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Investing In East Africa's Long Term Food Security

Turkana women wait for food relief at Kalok Tonyang in the Turkana district northwest of Nairobi, August 9, 2011.

To address the immediate needs of the drought and famine victims, the United States is working with a number of international partners.

The drought in the Horn of Africa is the most urgent humanitarian emergency in the world today. More than 12 million people in Ethiopia, Kenya, Djibouti, and Somalia are in need of emergency assistance.

To address the immediate needs of the drought and famine victims, the United States is working with a number of international partners, such as the UN High Commissioner for Refugees, or UNHCR, the World Food Program, and NGOs to provide essential services such as food, healthcare, primary education, and other services.

United States Secretary of State Hillary Clinton says that while the international community must hurry to deliver life-saving assistance, it must also invest in long-term food security to prevent this crisis from reoccurring.

"We must re-dedicate ourselves to breaking this cycle of food shortages, suffering, and dislocation that we see playing out once again in the Horn of Africa... Investing now decreases the chances that Americans or others will be called upon in the future to face these same challenges in ten or 20 years from now... We will be investing in our own security by supporting political stability and economic growth worldwide."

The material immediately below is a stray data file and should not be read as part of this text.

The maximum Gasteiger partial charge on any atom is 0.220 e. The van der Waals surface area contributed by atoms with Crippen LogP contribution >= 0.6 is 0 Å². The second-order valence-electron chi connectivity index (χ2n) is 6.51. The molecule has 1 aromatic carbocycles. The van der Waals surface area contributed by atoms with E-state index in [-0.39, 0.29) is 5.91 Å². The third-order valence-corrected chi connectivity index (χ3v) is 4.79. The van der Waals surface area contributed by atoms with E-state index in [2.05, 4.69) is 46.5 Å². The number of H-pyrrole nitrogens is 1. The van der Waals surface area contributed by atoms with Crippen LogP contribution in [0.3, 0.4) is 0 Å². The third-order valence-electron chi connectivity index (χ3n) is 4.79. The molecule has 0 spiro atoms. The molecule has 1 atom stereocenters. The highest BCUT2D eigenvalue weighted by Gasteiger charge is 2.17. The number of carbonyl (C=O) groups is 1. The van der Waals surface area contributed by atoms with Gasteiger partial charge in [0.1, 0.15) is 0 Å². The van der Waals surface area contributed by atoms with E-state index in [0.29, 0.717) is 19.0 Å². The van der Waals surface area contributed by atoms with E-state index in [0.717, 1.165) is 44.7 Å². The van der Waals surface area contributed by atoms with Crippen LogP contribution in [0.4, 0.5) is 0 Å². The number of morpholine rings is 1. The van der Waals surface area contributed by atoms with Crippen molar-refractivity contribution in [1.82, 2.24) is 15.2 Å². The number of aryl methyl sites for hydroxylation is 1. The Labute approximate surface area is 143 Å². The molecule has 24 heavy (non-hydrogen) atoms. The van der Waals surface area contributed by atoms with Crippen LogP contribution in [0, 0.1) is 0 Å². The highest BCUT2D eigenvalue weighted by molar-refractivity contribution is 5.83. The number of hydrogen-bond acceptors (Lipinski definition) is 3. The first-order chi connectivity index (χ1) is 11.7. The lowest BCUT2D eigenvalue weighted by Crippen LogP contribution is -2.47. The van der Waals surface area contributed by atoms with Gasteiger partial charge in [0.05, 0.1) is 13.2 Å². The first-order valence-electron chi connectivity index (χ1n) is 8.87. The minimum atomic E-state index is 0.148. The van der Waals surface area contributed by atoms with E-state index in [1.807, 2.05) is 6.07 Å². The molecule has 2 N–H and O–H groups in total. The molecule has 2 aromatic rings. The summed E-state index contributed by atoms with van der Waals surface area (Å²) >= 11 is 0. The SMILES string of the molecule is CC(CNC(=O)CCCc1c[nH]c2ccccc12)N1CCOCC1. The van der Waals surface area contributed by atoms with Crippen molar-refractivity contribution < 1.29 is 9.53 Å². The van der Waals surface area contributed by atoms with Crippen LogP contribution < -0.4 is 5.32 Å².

The United States is providing longer-term support to partner governments through President Barack Obama’s food security initiative, Feed the Future. In Ethiopia, a top priority is strengthening the value chain to help farmers sell their products at local and regional markets. In Kenya, the U.S. Agency for International Development, or USAID, is supporting efforts to connect herders to local markets, improve animal health services, and help local institutions lobby for better trade policies.

The primary responsibility lies with governments and with the people of countries like Ethiopia and Kenya, says Secretary Clinton.

"There must be a concerted effort by governments and people to help themselves, and there is no question that Ethiopia and Kenya are moving in the right direction. Now we must help them continue that progress."

If we succeed, says Secretary Clinton, "millions of people would be saved from this current calamity... And food aid from countries like the United States would be needed much less frequently because we are now supporting self-sufficiency."